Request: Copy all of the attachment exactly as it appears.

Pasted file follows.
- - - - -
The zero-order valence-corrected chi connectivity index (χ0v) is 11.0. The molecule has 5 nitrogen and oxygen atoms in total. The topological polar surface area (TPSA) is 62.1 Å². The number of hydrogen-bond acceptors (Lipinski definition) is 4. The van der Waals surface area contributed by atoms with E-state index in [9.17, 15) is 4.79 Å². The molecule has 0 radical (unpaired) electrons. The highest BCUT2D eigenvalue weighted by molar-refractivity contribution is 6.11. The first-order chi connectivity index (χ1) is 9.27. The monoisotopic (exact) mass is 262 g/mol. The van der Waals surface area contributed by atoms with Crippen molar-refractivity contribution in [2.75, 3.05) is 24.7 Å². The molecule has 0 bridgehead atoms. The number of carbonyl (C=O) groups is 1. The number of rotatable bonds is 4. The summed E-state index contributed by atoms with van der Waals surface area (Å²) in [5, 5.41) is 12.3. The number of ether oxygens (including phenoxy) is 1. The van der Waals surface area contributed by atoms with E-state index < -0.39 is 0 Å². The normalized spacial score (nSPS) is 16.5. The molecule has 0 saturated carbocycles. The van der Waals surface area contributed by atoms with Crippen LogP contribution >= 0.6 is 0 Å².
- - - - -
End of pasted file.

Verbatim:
The zero-order valence-corrected chi connectivity index (χ0v) is 11.0. The molecule has 5 nitrogen and oxygen atoms in total. The topological polar surface area (TPSA) is 62.1 Å². The number of hydrogen-bond acceptors (Lipinski definition) is 4. The van der Waals surface area contributed by atoms with E-state index in [9.17, 15) is 4.79 Å². The molecule has 0 radical (unpaired) electrons. The highest BCUT2D eigenvalue weighted by molar-refractivity contribution is 6.11. The first-order chi connectivity index (χ1) is 9.27. The monoisotopic (exact) mass is 262 g/mol. The van der Waals surface area contributed by atoms with Crippen molar-refractivity contribution in [2.75, 3.05) is 24.7 Å². The molecule has 0 bridgehead atoms. The number of carbonyl (C=O) groups is 1. The number of rotatable bonds is 4. The summed E-state index contributed by atoms with van der Waals surface area (Å²) in [5, 5.41) is 12.3. The number of ether oxygens (including phenoxy) is 1. The van der Waals surface area contributed by atoms with E-state index < -0.39 is 0 Å². The normalized spacial score (nSPS) is 16.5. The molecule has 0 saturated carbocycles. The van der Waals surface area contributed by atoms with Crippen LogP contribution >= 0.6 is 0 Å².